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The WCG All-Bears Post-Ditka Team: Cornerback

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Charles Tillman is the best cornerback in franchise history, and obviously the best since 1993. Who is #2?

Chicago Bears vs Arizona Cardinals - October 16, 2006 Photo by Al Messerschmidt/Getty Images

The WCG All-Bears Post-Ditka cornerback (click here for the series introduction)

Players in contention: Jerry Azumah (1999-2005), Walt Harris (1996-2001), Tim Jennings (2010-2014), R. W. McQuarters (2000-2004), Tracy Porter (2015-2016), Nathan Vasher (2004-2009), Charles Tillman (2003-2014), Donnell Woolford (1993-1996)

Charles Tillman is the best cornerback in the post-Ditka era.

Charles Tillman is the best cornerback in Bears history.

Charles Tillman is the best defensive back in Bears history.

I am certain of the first two statements, and pretty confident that the third is true, with apologies to Mike Brown, Gary Fencik, Richie Petitbon, Doug Plank, and others. Here are Peanut’s credentials:

Charles Tillman (2003-2014)

  • 6’1”, 196 pounds
  • 2003 2nd round by Bears (35th overall)
  • 152 starts in 156 games
  • 36 interceptions, 134 passes defended
  • 42 forced fumbles, 11 recovered fumbles
  • 9 defensive touchdowns
  • 737 tackles, 3 sacks
  • 2011 and 2012 Pro Bowl
  • 2012 1st team All Pro
  • 2005, 2006, 2010 playoffs (started Super Bowl XLI)

Peanut is 3rd in Bears history in interceptions, 1st in forced fumbles, and 1st in defensive touchdowns. He is, in my opinion, a Hall of Famer, thus making him the far and away best Bears cornerback in the post-Ditka era.

The question today is:

Who is #2?

I put seven players on our “in contention” list, (and looked at stats of nine) but that’s partly for posterity and the joy of Bears geekdom. I think this really comes down to four players. In order of appearance:

Donnell Woolford

Donnell Woolford (1989-1996)

  • 5’9”, 192 pounds
  • 1989 1st round by Bears (11th overall)
  • 56 starts in 56 games in the post-Ditka era
  • 17 interceptions (passes defended is not a recorded stat until 2001)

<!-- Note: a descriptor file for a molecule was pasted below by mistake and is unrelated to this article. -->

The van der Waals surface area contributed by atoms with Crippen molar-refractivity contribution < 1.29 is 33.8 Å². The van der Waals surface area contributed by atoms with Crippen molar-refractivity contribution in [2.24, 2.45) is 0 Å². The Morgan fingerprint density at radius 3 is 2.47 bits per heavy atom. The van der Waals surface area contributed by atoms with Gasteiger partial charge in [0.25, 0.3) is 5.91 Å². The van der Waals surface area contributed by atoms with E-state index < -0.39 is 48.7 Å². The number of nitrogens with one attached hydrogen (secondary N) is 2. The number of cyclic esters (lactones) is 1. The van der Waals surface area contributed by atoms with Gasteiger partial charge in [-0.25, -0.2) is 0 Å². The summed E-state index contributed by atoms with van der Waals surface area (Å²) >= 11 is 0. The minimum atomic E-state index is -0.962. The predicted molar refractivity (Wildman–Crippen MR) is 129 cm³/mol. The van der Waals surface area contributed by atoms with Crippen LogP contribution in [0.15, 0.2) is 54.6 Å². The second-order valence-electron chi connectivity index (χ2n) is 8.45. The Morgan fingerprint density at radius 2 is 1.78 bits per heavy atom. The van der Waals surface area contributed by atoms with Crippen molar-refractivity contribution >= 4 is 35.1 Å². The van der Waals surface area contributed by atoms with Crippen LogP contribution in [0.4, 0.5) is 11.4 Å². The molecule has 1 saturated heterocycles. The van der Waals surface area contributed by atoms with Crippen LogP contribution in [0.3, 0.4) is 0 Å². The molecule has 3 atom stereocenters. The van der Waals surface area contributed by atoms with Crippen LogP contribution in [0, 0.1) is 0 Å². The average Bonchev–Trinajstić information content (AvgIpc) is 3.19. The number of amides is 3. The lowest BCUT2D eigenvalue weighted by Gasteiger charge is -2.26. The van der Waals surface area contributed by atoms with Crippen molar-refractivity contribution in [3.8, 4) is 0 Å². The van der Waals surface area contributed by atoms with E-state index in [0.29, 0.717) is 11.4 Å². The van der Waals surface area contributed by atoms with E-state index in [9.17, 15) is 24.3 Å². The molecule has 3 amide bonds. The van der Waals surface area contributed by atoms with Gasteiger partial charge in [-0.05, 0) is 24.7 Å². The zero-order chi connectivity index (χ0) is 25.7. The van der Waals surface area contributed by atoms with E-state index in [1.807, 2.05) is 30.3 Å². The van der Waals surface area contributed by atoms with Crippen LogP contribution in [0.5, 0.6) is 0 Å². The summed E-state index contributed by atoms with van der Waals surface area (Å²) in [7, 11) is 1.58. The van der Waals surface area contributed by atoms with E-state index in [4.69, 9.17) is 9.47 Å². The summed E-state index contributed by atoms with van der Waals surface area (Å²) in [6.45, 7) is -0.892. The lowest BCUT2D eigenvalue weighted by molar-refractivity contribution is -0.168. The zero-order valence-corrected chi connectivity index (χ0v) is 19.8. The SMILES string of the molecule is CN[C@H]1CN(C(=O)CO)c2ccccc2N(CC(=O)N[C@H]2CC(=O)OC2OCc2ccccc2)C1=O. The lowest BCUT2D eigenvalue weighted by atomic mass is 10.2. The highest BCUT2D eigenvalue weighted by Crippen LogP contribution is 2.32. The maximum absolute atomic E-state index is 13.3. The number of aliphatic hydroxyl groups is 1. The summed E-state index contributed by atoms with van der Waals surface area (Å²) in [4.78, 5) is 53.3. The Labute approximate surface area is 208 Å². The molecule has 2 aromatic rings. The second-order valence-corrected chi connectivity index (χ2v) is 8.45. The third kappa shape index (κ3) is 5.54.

• 1 forced fumble, 0 recovered fumbles
  • 3 defensive touchdowns
  • 239 tackles, 0 sacks
  • 1993 Pro Bowl
  • 1994 playoffs
Harris interception

Walt Harris (1996-2001)

  • 5’11”, 192 pounds
  • 1996 1st round by Bears (13th overall)
  • 84 starts in 87 games
  • 15 interceptions, 10 passes defended (PD is not a recorded stat until 2001)
  • 9 forced fumbles, 7 recovered fumbles
  • 3 defensive touchdowns
  • 365 tackles, 1 sack
  • No Pro Bowls (2006 Pro Bowl with 49ers)
  • 2001 playoffs
Green Bay Packers v Chicago Bears Photo by Jonathan Daniel/Getty Images

Nathan Vasher (2004-2009)

  • 5’10”, 180 pounds
  • 2004 4th round by Bears (110th overall)
  • 46 starts in 73 games
  • 19 interceptions, 44 passes defended
  • 2 forced fumbles, 1 recovered fumble
  • 2 defensive touchdowns
  • 137 tackles, 1 sack
  • 2005 Pro Bowl
  • 2005 2nd team All Pro
  • 2005 and 2006 playoffs (started Super Bowl XLI)
Green Bay Packers v Chicago Bears Photo by Jonathan Daniel/Getty Images

Tim Jennings (2010-2014)

  • 5’8”, 186 pounds
  • 2006 2nd round by Colts (62nd overall)
  • Signed with Bears as free agent in 2010 (WCG writeup)
  • 74 starts in 78 games with the Bears
  • 16 interceptions, 58 passes defended
  • 5 forced fumbles, 4 recovered fumbles
  • 3 defensive touchdowns
  • 251 tackles, 0 sacks
  • 2012 and 2013 Pro Bowl
  • 2012 2nd team All Pro
  • 2010 playoffs

Of the four, Vasher holds the most special place in Bears’ fans hearts, was the biggest star, made the most memorable plays, had the most exciting individual season (2005), and has the most concrete place in Bears history.

Harris had the longest Bears tenure and got better with age, using his career momentum to reach new heights after he left Chicago.

Woolford was a starter on a surprising 1994 Bears defense that ranked 5th in the NFL in pass defense en route to an upset playoffs win over Minnesota.

And Jennings had the best individual run, making back-to-back Pro Bowls and giving the Bears the best corner tandem in the league in 2012.

When I wrote the first version of this series in 2009, I picked Harris to join Tillman, because Vasher was still on the team and in the midst of a startling decline. Looking back now, I think I would probably take Vasher over Harris, yet Jennings has a terrific case too. He was more physical than Vasher and seemed to create turnovers out of athleticism, muscle, and effort.

I took this one to the WCG team. Here’s what we said:

Ken Mitchell: Stick Vasher at nickel — problem solved :)